Teresa Cheng, now 26, first became involved in labor rights activism at the University of Southern California, where she led an anti-sweatshop campaign that culminated in the occupation of the university president’s office. As a national organizer for United Students Against Sweatshops (USAS), she trained and coordinated a network of student labor organizations across the country that waged several successful campaigns in solidarity with unions to demand that global corporations respect workers’ rights.
One of Cheng’s first efforts was to mobilize a national campaign to pressure Russell Athletics, which produces college-licensed apparel, to rehire 1,200 Honduran workers who it had fired after they voted to unionize. USAS also picketed the National Basketball Association (NBA) finals in Orlando, Fla., and Los Angeles to protest the NBA’s licensing agreement with Russell. In addition, students distributed leaflets inside Sports Authority stores and sent Twitter messages to customers of the Dick’s Sporting Goods chain, urging them to boycott Russell products. Cheng helped arrange a letter, signed by 65 members of Congress, that voiced “grave concern about reports of severe violations” of workers’ rights at Russell. Russell agreed to rehire the workers and open a new plant in Honduras as a unionized factory and also pledged not to fight efforts by workers to unionize at the company’s seven other factories in the country. Working through USAS, Cheng helped mobilize student activists on about 100 campuses to persuade their universities to sever licensing agreements with Russell.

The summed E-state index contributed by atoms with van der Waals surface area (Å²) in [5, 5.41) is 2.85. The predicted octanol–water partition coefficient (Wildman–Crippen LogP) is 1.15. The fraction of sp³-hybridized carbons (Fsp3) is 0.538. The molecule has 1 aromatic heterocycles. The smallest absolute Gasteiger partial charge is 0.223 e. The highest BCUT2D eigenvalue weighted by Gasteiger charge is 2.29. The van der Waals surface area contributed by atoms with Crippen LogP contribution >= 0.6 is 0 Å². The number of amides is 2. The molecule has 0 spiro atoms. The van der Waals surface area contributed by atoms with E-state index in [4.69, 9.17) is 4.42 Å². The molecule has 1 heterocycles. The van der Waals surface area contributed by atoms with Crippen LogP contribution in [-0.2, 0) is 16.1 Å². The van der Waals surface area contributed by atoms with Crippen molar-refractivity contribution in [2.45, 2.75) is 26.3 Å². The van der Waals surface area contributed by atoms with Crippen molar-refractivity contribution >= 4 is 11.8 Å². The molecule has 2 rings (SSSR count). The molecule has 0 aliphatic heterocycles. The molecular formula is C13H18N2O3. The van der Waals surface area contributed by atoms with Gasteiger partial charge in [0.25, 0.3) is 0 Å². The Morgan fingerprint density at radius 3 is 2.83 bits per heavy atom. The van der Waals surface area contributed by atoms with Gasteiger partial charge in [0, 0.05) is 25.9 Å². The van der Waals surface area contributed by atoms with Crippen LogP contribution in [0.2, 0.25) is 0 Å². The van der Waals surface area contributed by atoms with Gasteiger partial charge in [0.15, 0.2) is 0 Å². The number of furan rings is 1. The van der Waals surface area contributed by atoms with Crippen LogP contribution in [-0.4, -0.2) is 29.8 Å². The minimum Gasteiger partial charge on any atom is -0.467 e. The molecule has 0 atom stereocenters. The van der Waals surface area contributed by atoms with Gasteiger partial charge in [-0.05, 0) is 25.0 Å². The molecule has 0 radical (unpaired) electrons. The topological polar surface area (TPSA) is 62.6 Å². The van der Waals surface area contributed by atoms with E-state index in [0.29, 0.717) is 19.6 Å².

Following her tenure at USAS, she lived in Honduras, working with the Central General de Trabajadores national trade union to forge a global alliance of workers at Adidas contract factories. A dozen garment worker unions, from Honduras to Bangladesh, have now formed the International Union League for Brand Responsibility, demanding that German sportswear giant Adidas bargain directly with the subcontracted workers who sew its products and guarantee living wages, safe factories and stable jobs. This month the campaign heated up, with Adidas contract factory workers staging coordinated protests from Jakarta to Bangalore to San Salvador.
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